NTSB Identification: CEN09FA070
14 CFR Part 91: General Aviation
Accident occurred Saturday, November 22, 2008 in Marshfield, WI
Probable Cause Approval Date: 11/09/2009
Aircraft: PIPER PA46-500TP, registration: N67TE
Injuries: 3 Fatal.

NTSB investigators either traveled in support of this investigation or conducted a significant amount of investigative work without any travel, and used data obtained from various sources to prepare this aircraft accident report.

Witnesses reported that the airplane appeared to be making a normal approach for landing when it suddenly rolled to the left, descended, and impacted the terrain about one-half mile from the runway. On arrival at the scene, the witnesses saw the airplane fully engulfed in flames. The flight was operating in night visual meteorological conditions and the runway lights were illuminated at the time of the accident. The pilot communicated no problems or difficulties while in contact with air traffic control (ATC) during the accident flight. A post-accident examination of the airframe and engine did not reveal any anomalies associated with a pre-impact failure or malfunction. Radar track data and weather observations indicated that the pilot climbed through an overcast cloud layer without the required ATC clearance, en route to his intended destination. The pilot previously had been issued a private pilot certificate with single and multi-engine airplane ratings upon successful completion of the prescribed practical tests. He was subsequently issued a commercial pilot certificate, which included the addition of an instrument airplane rating, based on military flight experience. However, a review of military records and statements from his family indicated that the pilot had never served in the military. The pilot's medical history and toxicology testing showed he had a history of back pain and was taking medication for that condition that commonly causes impairment. However, the time proximity for the pilot having taken the medication prior to the accident flight and any possible impairment, could not be determined.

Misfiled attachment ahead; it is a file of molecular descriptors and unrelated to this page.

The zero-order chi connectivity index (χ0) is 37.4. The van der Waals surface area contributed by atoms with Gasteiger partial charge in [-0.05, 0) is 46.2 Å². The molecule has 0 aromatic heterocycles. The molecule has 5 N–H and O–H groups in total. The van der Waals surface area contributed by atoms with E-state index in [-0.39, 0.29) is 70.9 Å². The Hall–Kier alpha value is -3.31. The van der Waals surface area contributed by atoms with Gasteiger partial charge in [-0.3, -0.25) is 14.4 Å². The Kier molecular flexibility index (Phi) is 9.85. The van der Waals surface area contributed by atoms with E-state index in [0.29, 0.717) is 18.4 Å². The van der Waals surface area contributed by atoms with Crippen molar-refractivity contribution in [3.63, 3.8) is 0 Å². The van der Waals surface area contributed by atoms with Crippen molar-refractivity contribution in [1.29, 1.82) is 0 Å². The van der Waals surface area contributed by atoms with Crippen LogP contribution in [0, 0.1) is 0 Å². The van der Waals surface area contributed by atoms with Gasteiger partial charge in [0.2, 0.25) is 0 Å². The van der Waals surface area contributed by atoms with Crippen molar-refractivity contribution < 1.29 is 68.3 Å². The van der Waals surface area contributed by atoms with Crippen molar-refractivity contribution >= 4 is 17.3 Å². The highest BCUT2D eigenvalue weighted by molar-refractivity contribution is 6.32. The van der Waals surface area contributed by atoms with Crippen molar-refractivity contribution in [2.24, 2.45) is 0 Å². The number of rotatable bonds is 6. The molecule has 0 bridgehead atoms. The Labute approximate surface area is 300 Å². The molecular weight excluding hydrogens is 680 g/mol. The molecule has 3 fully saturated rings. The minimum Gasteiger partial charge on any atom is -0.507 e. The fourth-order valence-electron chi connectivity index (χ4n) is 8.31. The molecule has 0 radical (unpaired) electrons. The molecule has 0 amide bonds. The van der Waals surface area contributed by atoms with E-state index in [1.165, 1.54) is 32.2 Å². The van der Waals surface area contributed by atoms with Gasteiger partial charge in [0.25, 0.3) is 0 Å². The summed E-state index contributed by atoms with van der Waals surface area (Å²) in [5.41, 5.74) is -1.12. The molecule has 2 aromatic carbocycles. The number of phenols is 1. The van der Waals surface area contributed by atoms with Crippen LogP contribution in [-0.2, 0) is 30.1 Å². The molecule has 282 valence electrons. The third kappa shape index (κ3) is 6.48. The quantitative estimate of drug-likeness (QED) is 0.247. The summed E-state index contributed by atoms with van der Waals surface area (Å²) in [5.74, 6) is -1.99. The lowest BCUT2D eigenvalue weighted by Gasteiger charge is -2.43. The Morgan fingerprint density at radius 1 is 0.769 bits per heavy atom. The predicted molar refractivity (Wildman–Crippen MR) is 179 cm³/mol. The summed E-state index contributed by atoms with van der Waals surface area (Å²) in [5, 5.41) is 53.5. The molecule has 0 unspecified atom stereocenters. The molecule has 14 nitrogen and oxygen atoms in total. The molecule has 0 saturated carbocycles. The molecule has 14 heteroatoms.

The National Transportation Safety Board determines the probable cause(s) of this accident to be:

The pilot's failure to maintain control of the airplane during final approach for landing in night, visual meteorological conditions for undetermined reasons.

Full narrative available

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